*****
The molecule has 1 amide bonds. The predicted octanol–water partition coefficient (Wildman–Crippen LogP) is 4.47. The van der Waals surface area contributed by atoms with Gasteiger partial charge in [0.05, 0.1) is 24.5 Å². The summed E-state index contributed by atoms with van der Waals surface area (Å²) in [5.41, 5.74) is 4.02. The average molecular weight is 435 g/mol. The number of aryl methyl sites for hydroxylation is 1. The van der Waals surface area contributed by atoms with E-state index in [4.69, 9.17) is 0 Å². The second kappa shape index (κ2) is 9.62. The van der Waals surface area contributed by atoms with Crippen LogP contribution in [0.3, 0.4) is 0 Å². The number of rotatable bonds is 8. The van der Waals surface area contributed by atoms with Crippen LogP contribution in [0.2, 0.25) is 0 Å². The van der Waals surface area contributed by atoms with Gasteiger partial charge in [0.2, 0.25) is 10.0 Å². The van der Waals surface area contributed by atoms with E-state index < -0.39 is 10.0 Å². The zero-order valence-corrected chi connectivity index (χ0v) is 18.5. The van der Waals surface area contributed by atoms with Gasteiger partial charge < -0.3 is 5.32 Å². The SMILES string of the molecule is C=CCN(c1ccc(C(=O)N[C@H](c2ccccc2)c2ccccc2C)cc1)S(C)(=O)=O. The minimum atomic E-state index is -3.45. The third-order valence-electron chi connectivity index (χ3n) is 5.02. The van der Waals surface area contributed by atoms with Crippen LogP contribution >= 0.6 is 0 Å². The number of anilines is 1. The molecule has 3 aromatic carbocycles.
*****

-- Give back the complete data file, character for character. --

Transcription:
The molecule has 1 amide bonds. The predicted octanol–water partition coefficient (Wildman–Crippen LogP) is 4.47. The van der Waals surface area contributed by atoms with Gasteiger partial charge in [0.05, 0.1) is 24.5 Å². The summed E-state index contributed by atoms with van der Waals surface area (Å²) in [5.41, 5.74) is 4.02. The average molecular weight is 435 g/mol. The number of aryl methyl sites for hydroxylation is 1. The van der Waals surface area contributed by atoms with E-state index in [4.69, 9.17) is 0 Å². The second kappa shape index (κ2) is 9.62. The van der Waals surface area contributed by atoms with Crippen LogP contribution in [0.3, 0.4) is 0 Å². The number of rotatable bonds is 8. The van der Waals surface area contributed by atoms with Crippen LogP contribution in [0.2, 0.25) is 0 Å². The van der Waals surface area contributed by atoms with Gasteiger partial charge in [0.2, 0.25) is 10.0 Å². The van der Waals surface area contributed by atoms with E-state index < -0.39 is 10.0 Å². The zero-order valence-corrected chi connectivity index (χ0v) is 18.5. The van der Waals surface area contributed by atoms with Gasteiger partial charge < -0.3 is 5.32 Å². The SMILES string of the molecule is C=CCN(c1ccc(C(=O)N[C@H](c2ccccc2)c2ccccc2C)cc1)S(C)(=O)=O. The minimum atomic E-state index is -3.45. The third-order valence-electron chi connectivity index (χ3n) is 5.02. The van der Waals surface area contributed by atoms with Crippen LogP contribution >= 0.6 is 0 Å². The number of anilines is 1. The molecule has 3 aromatic carbocycles.